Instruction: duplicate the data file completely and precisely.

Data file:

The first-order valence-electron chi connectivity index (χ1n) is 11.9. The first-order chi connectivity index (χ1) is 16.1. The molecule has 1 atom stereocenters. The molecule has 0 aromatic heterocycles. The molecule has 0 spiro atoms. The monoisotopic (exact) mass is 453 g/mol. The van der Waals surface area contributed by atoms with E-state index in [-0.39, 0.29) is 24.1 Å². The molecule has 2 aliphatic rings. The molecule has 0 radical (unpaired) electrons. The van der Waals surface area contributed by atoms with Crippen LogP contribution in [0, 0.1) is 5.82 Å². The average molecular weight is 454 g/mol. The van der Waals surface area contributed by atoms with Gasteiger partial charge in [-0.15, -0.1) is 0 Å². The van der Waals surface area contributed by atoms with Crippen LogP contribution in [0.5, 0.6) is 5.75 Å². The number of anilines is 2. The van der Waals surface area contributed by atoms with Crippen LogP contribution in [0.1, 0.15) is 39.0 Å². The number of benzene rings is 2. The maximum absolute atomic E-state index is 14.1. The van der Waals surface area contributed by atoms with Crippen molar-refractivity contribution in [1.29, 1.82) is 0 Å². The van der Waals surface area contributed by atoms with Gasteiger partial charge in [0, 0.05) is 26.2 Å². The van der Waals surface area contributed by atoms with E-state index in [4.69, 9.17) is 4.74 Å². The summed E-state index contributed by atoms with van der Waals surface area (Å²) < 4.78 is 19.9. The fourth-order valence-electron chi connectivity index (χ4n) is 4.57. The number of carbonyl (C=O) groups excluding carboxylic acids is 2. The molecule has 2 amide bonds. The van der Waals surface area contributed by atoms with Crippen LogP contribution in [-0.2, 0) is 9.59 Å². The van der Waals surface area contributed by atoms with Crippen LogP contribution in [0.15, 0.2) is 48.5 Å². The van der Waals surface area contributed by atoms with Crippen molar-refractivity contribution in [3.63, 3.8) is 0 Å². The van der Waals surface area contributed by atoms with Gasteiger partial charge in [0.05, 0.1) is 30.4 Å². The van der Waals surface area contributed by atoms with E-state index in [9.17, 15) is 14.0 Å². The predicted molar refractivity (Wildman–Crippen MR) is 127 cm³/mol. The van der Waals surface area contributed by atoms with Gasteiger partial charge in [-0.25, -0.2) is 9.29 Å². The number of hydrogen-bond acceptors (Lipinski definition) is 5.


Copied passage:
The first-order valence-electron chi connectivity index (χ1n) is 11.9. The first-order chi connectivity index (χ1) is 16.1. The molecule has 1 atom stereocenters. The molecule has 0 aromatic heterocycles. The molecule has 0 spiro atoms. The monoisotopic (exact) mass is 453 g/mol. The van der Waals surface area contributed by atoms with E-state index in [-0.39, 0.29) is 24.1 Å². The molecule has 2 aliphatic rings. The molecule has 0 radical (unpaired) electrons. The van der Waals surface area contributed by atoms with Crippen LogP contribution in [0, 0.1) is 5.82 Å². The average molecular weight is 454 g/mol. The van der Waals surface area contributed by atoms with Gasteiger partial charge in [-0.15, -0.1) is 0 Å². The van der Waals surface area contributed by atoms with Crippen LogP contribution in [0.5, 0.6) is 5.75 Å². The number of anilines is 2. The van der Waals surface area contributed by atoms with Crippen LogP contribution in [0.1, 0.15) is 39.0 Å². The number of benzene rings is 2. The maximum absolute atomic E-state index is 14.1. The van der Waals surface area contributed by atoms with Crippen molar-refractivity contribution in [1.29, 1.82) is 0 Å². The van der Waals surface area contributed by atoms with Gasteiger partial charge in [0, 0.05) is 26.2 Å². The van der Waals surface area contributed by atoms with E-state index in [4.69, 9.17) is 4.74 Å². The summed E-state index contributed by atoms with van der Waals surface area (Å²) < 4.78 is 19.9. The fourth-order valence-electron chi connectivity index (χ4n) is 4.57. The number of carbonyl (C=O) groups excluding carboxylic acids is 2. The molecule has 2 amide bonds. The van der Waals surface area contributed by atoms with Crippen LogP contribution in [-0.2, 0) is 9.59 Å². The van der Waals surface area contributed by atoms with Crippen LogP contribution in [0.15, 0.2) is 48.5 Å². The van der Waals surface area contributed by atoms with Crippen molar-refractivity contribution in [3.63, 3.8) is 0 Å². The van der Waals surface area contributed by atoms with Gasteiger partial charge in [0.05, 0.1) is 30.4 Å². The van der Waals surface area contributed by atoms with E-state index in [9.17, 15) is 14.0 Å². The predicted molar refractivity (Wildman–Crippen MR) is 127 cm³/mol. The van der Waals surface area contributed by atoms with Gasteiger partial charge in [-0.25, -0.2) is 9.29 Å². The number of hydrogen-bond acceptors (Lipinski definition) is 5.